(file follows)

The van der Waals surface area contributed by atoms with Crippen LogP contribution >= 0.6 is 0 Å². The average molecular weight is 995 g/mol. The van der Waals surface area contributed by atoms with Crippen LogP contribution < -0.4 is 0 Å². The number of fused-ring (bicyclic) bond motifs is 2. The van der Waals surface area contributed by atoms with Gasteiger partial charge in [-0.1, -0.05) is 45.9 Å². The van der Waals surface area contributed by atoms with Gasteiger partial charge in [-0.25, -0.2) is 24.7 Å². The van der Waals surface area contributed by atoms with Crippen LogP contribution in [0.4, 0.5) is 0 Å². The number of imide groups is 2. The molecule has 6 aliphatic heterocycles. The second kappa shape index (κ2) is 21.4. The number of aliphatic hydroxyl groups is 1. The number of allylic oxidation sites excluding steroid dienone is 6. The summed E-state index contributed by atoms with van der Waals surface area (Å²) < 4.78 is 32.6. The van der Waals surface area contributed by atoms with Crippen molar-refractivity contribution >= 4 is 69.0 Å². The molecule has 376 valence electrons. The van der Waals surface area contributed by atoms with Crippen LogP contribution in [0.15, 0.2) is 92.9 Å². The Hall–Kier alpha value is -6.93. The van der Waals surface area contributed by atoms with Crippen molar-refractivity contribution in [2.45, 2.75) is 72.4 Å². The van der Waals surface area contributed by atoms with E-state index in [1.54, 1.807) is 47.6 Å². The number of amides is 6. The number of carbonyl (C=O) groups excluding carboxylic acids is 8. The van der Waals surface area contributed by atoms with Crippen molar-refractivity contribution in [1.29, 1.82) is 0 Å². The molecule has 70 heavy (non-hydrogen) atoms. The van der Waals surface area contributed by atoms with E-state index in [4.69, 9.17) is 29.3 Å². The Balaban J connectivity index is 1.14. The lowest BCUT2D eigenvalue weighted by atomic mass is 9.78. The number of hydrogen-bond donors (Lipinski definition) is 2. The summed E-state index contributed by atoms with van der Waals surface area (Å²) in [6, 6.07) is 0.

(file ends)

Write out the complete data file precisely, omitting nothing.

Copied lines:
The van der Waals surface area contributed by atoms with Crippen LogP contribution >= 0.6 is 0 Å². The average molecular weight is 995 g/mol. The van der Waals surface area contributed by atoms with Crippen LogP contribution < -0.4 is 0 Å². The number of fused-ring (bicyclic) bond motifs is 2. The van der Waals surface area contributed by atoms with Gasteiger partial charge in [-0.1, -0.05) is 45.9 Å². The van der Waals surface area contributed by atoms with Gasteiger partial charge in [-0.25, -0.2) is 24.7 Å². The van der Waals surface area contributed by atoms with Crippen LogP contribution in [0.4, 0.5) is 0 Å². The number of imide groups is 2. The molecule has 6 aliphatic heterocycles. The second kappa shape index (κ2) is 21.4. The number of aliphatic hydroxyl groups is 1. The number of allylic oxidation sites excluding steroid dienone is 6. The summed E-state index contributed by atoms with van der Waals surface area (Å²) < 4.78 is 32.6. The van der Waals surface area contributed by atoms with Crippen molar-refractivity contribution >= 4 is 69.0 Å². The molecule has 376 valence electrons. The van der Waals surface area contributed by atoms with Crippen LogP contribution in [0.15, 0.2) is 92.9 Å². The Hall–Kier alpha value is -6.93. The van der Waals surface area contributed by atoms with Crippen molar-refractivity contribution in [2.45, 2.75) is 72.4 Å². The van der Waals surface area contributed by atoms with E-state index in [1.54, 1.807) is 47.6 Å². The number of amides is 6. The number of carbonyl (C=O) groups excluding carboxylic acids is 8. The van der Waals surface area contributed by atoms with Crippen molar-refractivity contribution in [1.29, 1.82) is 0 Å². The molecule has 70 heavy (non-hydrogen) atoms. The van der Waals surface area contributed by atoms with E-state index in [4.69, 9.17) is 29.3 Å². The Balaban J connectivity index is 1.14. The lowest BCUT2D eigenvalue weighted by atomic mass is 9.78. The number of hydrogen-bond donors (Lipinski definition) is 2. The summed E-state index contributed by atoms with van der Waals surface area (Å²) in [6, 6.07) is 0.